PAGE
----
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CanadaSue's picture
CanadaSue
Posts: 339
Joined: Apr 2006

Hi all,

A little history:

Hubby dx'ed Jan 06 - surgery to remove colon
Apr 06 surgery to remove the tumor and most of the plumbing,
hot chemo washes, and a permenet illiostomy, followed by 9
rounds of folfuri. Mar 08 more surgery to remove the bladder
and prostrate -permenet illioconduit. Two tumors were found in
the liver, there is also now a spot on his diaphragm, and one in
the upper lung - these are approximately 4mm each. They are not
worrying about the spots right now. We saw a liver surgeon on
Tuesday, and the 2 tumors are close together, and they are able to
remove that part of the liver. The hospital called yesterday, and
surgery has been set for Monday morning. The surgeon did say that
if he can see the spot on the diaphragm that he will remove it as well.
We were told that this being his 4th major surgery, that this will be
the last surgery they will be able to do.

My question is what options are there for dealing with the lung and
diaphragm mets other than chemo?

The fight continues!

My thoughts and prayers are with you all!

((((HUGS)))

Sue

PhillieG's picture
PhillieG
Posts: 4659
Joined: May 2005

sorry this is still going on but it's good that your hubby is a fighter. One possible option could be a RFA - Radio Frequency Ablation where they stick a needle in the tumor and basically fry it. It can not be done all the time but sometimes it is an option. It's a walk in the park as far as procedures go.
-phil

CherylHutch's picture
CherylHutch
Posts: 1399
Joined: Apr 2007

Sue... I'm not sure of the options with the diaphragm... I must admit I don't have any experience with that. As for any mets to the lung or liver, another option like Phil mentioned is RFA.

Since you say there is only one met in the upper lung, then from an RFA perspective, that is very good. They won't necessarily suggest RFA for multiple mets, but if there are only one or two, this could very well be an option. The procedure is amazing. Like Phil says... with the assistance of a CAT scan machine, the interventional radiologist inserts a needle (somewhat like the ones they use for lung biopsies) into the tumour... and then this little claw (like an inverted umbrella without the fabric) encircles the tumour. They then zap the tumour within this claw with radio frequency waves and it zaps it until there's nothing left but scar tissue... leaving the surrounding tissue totally untouched.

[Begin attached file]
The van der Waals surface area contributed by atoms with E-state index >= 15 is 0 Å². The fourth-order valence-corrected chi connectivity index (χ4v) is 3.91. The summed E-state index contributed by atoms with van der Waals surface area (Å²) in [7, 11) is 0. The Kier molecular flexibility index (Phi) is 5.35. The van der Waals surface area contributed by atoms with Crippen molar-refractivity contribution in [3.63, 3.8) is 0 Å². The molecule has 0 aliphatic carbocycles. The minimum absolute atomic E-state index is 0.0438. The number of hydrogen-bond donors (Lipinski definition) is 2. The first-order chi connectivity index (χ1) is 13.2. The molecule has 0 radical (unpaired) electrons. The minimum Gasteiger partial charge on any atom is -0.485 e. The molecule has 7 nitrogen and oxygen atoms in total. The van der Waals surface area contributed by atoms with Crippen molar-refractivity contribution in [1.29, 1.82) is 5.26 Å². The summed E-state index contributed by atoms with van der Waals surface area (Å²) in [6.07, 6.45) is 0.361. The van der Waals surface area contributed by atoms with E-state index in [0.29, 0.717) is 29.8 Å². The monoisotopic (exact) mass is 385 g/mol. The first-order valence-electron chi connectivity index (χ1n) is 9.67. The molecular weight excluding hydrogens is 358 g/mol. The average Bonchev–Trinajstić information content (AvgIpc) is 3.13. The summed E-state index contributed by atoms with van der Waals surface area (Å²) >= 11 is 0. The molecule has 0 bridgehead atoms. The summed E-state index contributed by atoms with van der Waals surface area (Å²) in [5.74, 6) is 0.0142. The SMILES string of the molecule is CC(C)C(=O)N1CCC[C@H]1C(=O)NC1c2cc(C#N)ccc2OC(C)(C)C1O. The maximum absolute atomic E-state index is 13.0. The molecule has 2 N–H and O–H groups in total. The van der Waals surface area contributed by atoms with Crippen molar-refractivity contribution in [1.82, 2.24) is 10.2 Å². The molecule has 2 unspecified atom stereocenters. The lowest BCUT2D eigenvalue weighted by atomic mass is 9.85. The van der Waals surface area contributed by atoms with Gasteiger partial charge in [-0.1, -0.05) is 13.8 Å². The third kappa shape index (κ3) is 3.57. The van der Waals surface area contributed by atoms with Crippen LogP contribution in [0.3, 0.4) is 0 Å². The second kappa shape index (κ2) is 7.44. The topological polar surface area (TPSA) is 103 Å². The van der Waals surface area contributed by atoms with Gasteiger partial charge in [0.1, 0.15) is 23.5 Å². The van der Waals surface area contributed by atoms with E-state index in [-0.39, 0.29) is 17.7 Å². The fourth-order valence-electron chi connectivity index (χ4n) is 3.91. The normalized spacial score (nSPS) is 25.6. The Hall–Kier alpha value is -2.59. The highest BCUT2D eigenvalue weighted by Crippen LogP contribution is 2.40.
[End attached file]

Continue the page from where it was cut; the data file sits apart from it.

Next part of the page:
Seriously... I was blown away by the whole procedure. I went in at 8am, was put under a general anesthetic at 10am, was awake in Recovery by 1pm... taken up to a room where I had been told I'd have to stay overnight at the hospital because of the general anesthetic as well, for observation. They do an xray 4 hours after the procedure to see that there are no leaks or damage, etc... mine was perfectly fine. I was totally awake and as alert as I normally am... so my radiologist saw no point me hanging around the hospital overnight and discharged me at 5pm. This procedure replaced a lung surgery which I would have been in the hospital for 6 days and then 6 weeks of recovery. Heck, I could have gone shopping or to the movies that same evening... I was perfectly fine :)

Now... the catch is... there aren't a lot of interventional radiologists who do this procedure. Lung RFAs are relatively new and first were done in 2003. So you might want to ask your oncologist who in your area performs these.

I just asked on another thread what a "VAT" procedure is. I have not heard of that one, but it is to do with lung mets.

Hugggggs,

Cheryl

CanadaSue's picture
CanadaSue
Posts: 339
Joined: Apr 2006

Thanks Phil and Cheryl,

Once this liver surgery is over and done with I will look into this. I am sure someone here in Alberta must do it. If not we are willing to travel to Vancouver if we must. When it comes down to it, I will get more information from you Cheryl.

We never even knew there was a spot on the lung until the liver surgeon told us...... Not to impressed with our onc at the moment.

Thanks for your responses I feel a little more at ease now.

(((HUGS)))

Sue

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